Is it time to close Electoral College?

Edward Fitzpatrick // Published December 18, 2008 in The Providence Journal
I’ve always liked the Electoral College. For one thing, it’s just about the only college that my alma mater, Syracuse University, can beat in a football game.

I’ve heard reasonable arguments for electing our president by a pure popular vote. But I’ve assumed it would be a bad idea for Rhode Island, given that our little state gets a disproportionate share of electoral votes.

So I wasn’t about to throw a shoe when Republican Governor Carcieri vetoed a bill that would have allowed Rhode Island to join a national compact of states that would commit their electoral delegates to the winner of the national popular vote, regardless of who carries each state. The measure would kick in only if states representing a majority of the nation’s 538 electoral votes decided to make the same change.

In his July 2 veto message, Carcieri said, “This legislation attempts to eviscerate the Electoral College and subvert the Constitution of the United States.” And he said, “Our Founding Fathers established a process by which the American people would elect a President and Vice President.”

I was impressed by the strong verbs — eviscerate, subvert — and wondered how anyone could argue with the Founding Fathers.

But Hendrik Hertzberg, a senior editor and staff writer for The New Yorker magazine, was ready to take on Carcieri when he came to Providence Monday night to help raise money for FairVote Rhode Island, which is pushing for direct election of the president. Hertzberg, once President Jimmy Carter’s chief speechwriter, is on the national FairVote board of directors.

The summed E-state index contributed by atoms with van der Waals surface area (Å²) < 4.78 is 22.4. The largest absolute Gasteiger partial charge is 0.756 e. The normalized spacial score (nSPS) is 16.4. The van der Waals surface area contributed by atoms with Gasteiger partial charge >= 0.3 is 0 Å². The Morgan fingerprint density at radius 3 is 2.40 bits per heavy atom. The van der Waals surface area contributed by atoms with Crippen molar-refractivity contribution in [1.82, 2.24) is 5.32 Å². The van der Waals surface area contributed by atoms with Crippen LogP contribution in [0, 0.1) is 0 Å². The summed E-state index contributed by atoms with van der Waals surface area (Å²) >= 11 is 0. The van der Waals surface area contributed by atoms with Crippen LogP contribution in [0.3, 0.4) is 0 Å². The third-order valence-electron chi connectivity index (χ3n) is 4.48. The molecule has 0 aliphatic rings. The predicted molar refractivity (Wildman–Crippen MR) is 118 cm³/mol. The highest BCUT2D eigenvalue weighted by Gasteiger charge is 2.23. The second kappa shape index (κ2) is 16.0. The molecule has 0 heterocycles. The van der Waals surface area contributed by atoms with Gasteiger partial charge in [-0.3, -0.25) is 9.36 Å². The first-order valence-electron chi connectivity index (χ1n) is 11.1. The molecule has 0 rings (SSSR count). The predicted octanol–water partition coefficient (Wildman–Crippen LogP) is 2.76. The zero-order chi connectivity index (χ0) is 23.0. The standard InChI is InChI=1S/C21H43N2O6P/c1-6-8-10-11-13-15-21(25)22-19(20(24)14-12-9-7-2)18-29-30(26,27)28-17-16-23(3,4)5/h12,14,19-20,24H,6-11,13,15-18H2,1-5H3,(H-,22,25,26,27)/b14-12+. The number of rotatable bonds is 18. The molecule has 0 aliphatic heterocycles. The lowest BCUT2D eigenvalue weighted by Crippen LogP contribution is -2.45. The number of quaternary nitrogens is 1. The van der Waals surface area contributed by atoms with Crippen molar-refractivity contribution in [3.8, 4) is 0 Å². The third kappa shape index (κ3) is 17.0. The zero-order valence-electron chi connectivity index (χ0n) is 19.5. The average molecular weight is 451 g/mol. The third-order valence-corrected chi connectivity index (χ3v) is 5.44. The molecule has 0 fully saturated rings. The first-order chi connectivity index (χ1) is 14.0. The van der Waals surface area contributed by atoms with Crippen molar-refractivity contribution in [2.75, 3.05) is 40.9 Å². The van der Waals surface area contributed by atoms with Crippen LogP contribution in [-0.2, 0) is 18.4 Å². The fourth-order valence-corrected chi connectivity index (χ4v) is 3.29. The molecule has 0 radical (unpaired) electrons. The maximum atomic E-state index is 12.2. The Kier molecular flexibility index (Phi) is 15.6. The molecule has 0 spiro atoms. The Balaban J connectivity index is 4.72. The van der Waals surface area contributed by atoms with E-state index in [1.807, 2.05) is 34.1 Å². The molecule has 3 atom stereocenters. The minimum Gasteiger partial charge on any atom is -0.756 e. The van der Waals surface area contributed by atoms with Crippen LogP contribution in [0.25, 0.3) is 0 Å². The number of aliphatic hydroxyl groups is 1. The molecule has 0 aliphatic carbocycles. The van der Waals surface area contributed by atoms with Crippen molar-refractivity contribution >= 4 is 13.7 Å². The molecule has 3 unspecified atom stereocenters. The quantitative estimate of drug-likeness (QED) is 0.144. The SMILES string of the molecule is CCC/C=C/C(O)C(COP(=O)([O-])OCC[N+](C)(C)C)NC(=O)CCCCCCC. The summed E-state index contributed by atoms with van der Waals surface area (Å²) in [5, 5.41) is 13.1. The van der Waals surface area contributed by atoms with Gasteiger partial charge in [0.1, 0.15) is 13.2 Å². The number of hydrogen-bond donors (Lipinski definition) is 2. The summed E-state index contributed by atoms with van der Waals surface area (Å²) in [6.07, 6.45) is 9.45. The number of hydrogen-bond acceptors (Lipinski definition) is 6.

If people such as Carcieri “think the Electoral College is such a good idea, why don’t they propose it on the state level?” Hertzberg asked. In most elections, the candidate with the most votes wins. “It’s pretty simple,” he said. “And that’s how your governor was elected.”

On his blog, Hertzberg noted the Constitution gives each state the power to pick electors “in such manner as the legislature thereof may direct.” And he said the Founding Fathers did not establish “the current system,” in which states award all their electoral votes to whoever wins the popular vote in each state.

Hertzberg said the current system is “unjust” because “it can easily deprive the people of their preferred choice but also, and mainly, because it shuts the citizens of the 30 or more non-‘battleground’ states out of the game.”

In an interview, Carcieri said the Electoral College was meant to prevent smaller states from being “steamrolled” by larger states, and he said the system “has withstood the test of time.”

Hertzberg said, “To say that it has withstood the test of time is simply to say that it’s old.” And he said having a disproportionate share of electoral votes hasn’t kept Rhode Island from becoming a “spectator” state — all but ignored by presidential candidates. Of the 13 states with the smallest populations, only New Hampshire has avoided “spectator” status, he said.

FairVote says 98 percent of this year’s presidential campaign events and more than 98 percent of related campaign spending took place in just 15 states, which represent 36.6 percent of the country’s eligible voters.

Hertzberg said Republicans tend to be suspicious of the FairVote proposal, seeing it as linked to the 2000 election that put President Bush in the White House although he lost the popular vote. But he said the plan should have bipartisan appeal, and the main reason he supports it is “because the current system kills politics in most of the country in a general presidential election.”

Like SU football, the national popular vote has a long way to go. But count me in as its newest fan.